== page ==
Robert McLaws loves the new music store but says several things that just don’t make sense, first of all why the fuss about iTunes being a fat client versus the web-based MSN music store? I love the iTunes interface and the way that Apple have integrated song playback, cd burning, music purchasing, etc into the client is just seamless. I also think the quote about having to download the fat client is useless as it’s really no big deal to download it and it installs without a hassle. If he’s complaining about people who are on dial-up or something like that, then I don’t think they will have a lot of fun downloading music in the first place let alone iTunes.
One of his other points is that Apple is locking in customers to it’s proprietary AAC format. First of all AAC is NOT proprietary. It is based on an established and openly published standard (mp4 i think I haven’t checked). The DRM aspect of Apple’s AAC is something that Apple have themselves added to it to please the music industry. So who is the proprietary format here? WMA!! Windows is really the one that is locking it’s customers into a proprietary Microsoft-only format.
I’ve also read that songs purchased from the MSN music store will be 160 kpbs VBR (variable bit-rate – which is good). This has been used to assert that since Apple’s AAC is only 128 kbps, it must be inferior, but this is not the case. These codecs are different and even though 160 is a higher number, it is still possible for Apple’s AAC to sound just as good as WMA. The only way to really find out is to listen to it in person and from what I have heard from the Apple store so far AAC sounds absolutely superb, but we’ll see about WMA, I will try it out soon. I don’t think I will be able to tell much difference personally.
Note that I’m not anti-Microsoft, it’s just that I think those comments by Robert are way off. MSN Music doesn’t even have Audiobooks yet or Gift Certificates for kids or even iMixes. I do have a feeling that Microsoft will catch up soon, though and then perhaps once again Apple will have innovated only to have someone else out-do them. Is it possible? Yes, very, but only time will tell.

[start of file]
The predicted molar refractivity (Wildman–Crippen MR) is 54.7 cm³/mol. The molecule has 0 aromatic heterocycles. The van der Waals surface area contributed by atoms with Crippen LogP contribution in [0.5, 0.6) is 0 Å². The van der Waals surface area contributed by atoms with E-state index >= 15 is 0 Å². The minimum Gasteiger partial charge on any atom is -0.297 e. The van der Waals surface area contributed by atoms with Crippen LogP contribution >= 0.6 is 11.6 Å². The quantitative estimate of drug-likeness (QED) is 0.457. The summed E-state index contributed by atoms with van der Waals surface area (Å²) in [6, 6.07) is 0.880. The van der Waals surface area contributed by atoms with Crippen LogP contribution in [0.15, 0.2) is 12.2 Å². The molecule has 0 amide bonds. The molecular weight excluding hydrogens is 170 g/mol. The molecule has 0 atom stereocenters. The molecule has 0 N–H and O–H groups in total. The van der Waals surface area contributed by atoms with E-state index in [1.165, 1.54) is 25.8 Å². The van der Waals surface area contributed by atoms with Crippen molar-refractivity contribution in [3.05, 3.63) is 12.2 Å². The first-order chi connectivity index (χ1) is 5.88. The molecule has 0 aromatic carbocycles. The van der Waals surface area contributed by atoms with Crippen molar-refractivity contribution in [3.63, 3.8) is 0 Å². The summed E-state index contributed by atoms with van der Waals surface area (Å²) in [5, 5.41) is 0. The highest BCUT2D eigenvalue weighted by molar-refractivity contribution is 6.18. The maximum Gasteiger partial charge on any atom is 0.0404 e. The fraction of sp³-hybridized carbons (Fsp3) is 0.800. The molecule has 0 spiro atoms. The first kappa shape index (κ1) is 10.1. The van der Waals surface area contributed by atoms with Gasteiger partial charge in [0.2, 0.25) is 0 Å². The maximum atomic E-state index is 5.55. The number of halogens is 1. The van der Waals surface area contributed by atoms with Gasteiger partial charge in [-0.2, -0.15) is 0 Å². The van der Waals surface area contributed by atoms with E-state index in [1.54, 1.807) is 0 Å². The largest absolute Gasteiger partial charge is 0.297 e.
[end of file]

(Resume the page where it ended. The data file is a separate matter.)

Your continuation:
Larry Osterman has written a brilliant post about his 20 years at Microsoft. He’s been through so many changes and reorganizations at Microsoft, he’s basically witnessed the whole of the personal computer revolution and it’s repercussions. I suppose a lot of others have as well, but in any case his write-up is superb:
I still have the letter that Microsoft sent me confirming my job offer. It’s dated January 16th, 1984. It’s formatted in Courier, and the salary and stock option information is written in ink. It’s signed (in ink) by Steve Ballmer. The offer letter also specifies the other benefits; it’s not important what they are. I also have Steve’s business card his job title? VP, Corporate Staffs. Yup, he was head of HR back then (he did lots of other things, but thats what his title was). I also have the employee list they gave out for the new hires, as I said before; there are only about 600 people on it. Of those 600 people, 48 of them are still with Microsoft. Their job titles range from Executive Assistant, to UK Project Troubleshooter, to Architect, to Director
Discovered Metroblogs today, and I quite like the London one, despite all the criticisms levelled at it in the comments. I’m sure it’ll improve in time. It’s made me think about going to the London Wetlands and the Thames Barrier Park.